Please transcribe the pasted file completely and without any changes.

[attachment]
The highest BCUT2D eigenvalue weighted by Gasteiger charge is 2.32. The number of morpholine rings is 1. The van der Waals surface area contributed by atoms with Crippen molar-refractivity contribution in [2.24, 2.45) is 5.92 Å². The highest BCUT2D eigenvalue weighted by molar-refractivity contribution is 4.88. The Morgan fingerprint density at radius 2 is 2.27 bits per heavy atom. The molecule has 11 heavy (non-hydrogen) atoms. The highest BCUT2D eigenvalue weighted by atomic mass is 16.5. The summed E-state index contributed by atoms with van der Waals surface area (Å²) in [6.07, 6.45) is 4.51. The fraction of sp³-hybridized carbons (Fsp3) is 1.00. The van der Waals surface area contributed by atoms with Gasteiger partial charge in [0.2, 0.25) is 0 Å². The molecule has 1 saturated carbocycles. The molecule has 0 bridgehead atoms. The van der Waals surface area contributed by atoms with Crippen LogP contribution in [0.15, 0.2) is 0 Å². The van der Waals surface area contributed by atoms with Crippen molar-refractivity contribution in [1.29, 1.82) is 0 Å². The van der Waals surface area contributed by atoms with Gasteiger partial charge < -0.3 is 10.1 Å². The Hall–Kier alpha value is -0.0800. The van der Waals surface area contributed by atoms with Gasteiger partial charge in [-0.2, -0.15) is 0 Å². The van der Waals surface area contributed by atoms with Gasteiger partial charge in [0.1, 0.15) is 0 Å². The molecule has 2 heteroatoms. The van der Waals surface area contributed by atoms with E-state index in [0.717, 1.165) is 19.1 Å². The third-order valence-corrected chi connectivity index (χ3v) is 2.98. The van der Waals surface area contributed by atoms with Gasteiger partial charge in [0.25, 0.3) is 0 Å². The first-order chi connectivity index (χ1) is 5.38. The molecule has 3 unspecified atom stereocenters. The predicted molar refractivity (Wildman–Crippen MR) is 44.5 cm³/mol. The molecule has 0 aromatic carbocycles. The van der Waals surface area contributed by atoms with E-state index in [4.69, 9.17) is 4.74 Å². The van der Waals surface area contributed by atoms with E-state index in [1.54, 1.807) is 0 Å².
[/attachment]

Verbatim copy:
The highest BCUT2D eigenvalue weighted by Gasteiger charge is 2.32. The number of morpholine rings is 1. The van der Waals surface area contributed by atoms with Crippen molar-refractivity contribution in [2.24, 2.45) is 5.92 Å². The highest BCUT2D eigenvalue weighted by molar-refractivity contribution is 4.88. The Morgan fingerprint density at radius 2 is 2.27 bits per heavy atom. The molecule has 11 heavy (non-hydrogen) atoms. The highest BCUT2D eigenvalue weighted by atomic mass is 16.5. The summed E-state index contributed by atoms with van der Waals surface area (Å²) in [6.07, 6.45) is 4.51. The fraction of sp³-hybridized carbons (Fsp3) is 1.00. The van der Waals surface area contributed by atoms with Gasteiger partial charge in [0.2, 0.25) is 0 Å². The molecule has 1 saturated carbocycles. The molecule has 0 bridgehead atoms. The van der Waals surface area contributed by atoms with Crippen LogP contribution in [0.15, 0.2) is 0 Å². The van der Waals surface area contributed by atoms with Crippen molar-refractivity contribution in [1.29, 1.82) is 0 Å². The van der Waals surface area contributed by atoms with Gasteiger partial charge < -0.3 is 10.1 Å². The Hall–Kier alpha value is -0.0800. The van der Waals surface area contributed by atoms with Gasteiger partial charge in [-0.2, -0.15) is 0 Å². The van der Waals surface area contributed by atoms with Gasteiger partial charge in [0.1, 0.15) is 0 Å². The molecule has 2 heteroatoms. The van der Waals surface area contributed by atoms with E-state index in [0.717, 1.165) is 19.1 Å². The third-order valence-corrected chi connectivity index (χ3v) is 2.98. The van der Waals surface area contributed by atoms with Gasteiger partial charge in [0.25, 0.3) is 0 Å². The first-order chi connectivity index (χ1) is 5.38. The molecule has 3 unspecified atom stereocenters. The predicted molar refractivity (Wildman–Crippen MR) is 44.5 cm³/mol. The molecule has 0 aromatic carbocycles. The van der Waals surface area contributed by atoms with E-state index in [4.69, 9.17) is 4.74 Å². The van der Waals surface area contributed by atoms with E-state index in [1.54, 1.807) is 0 Å².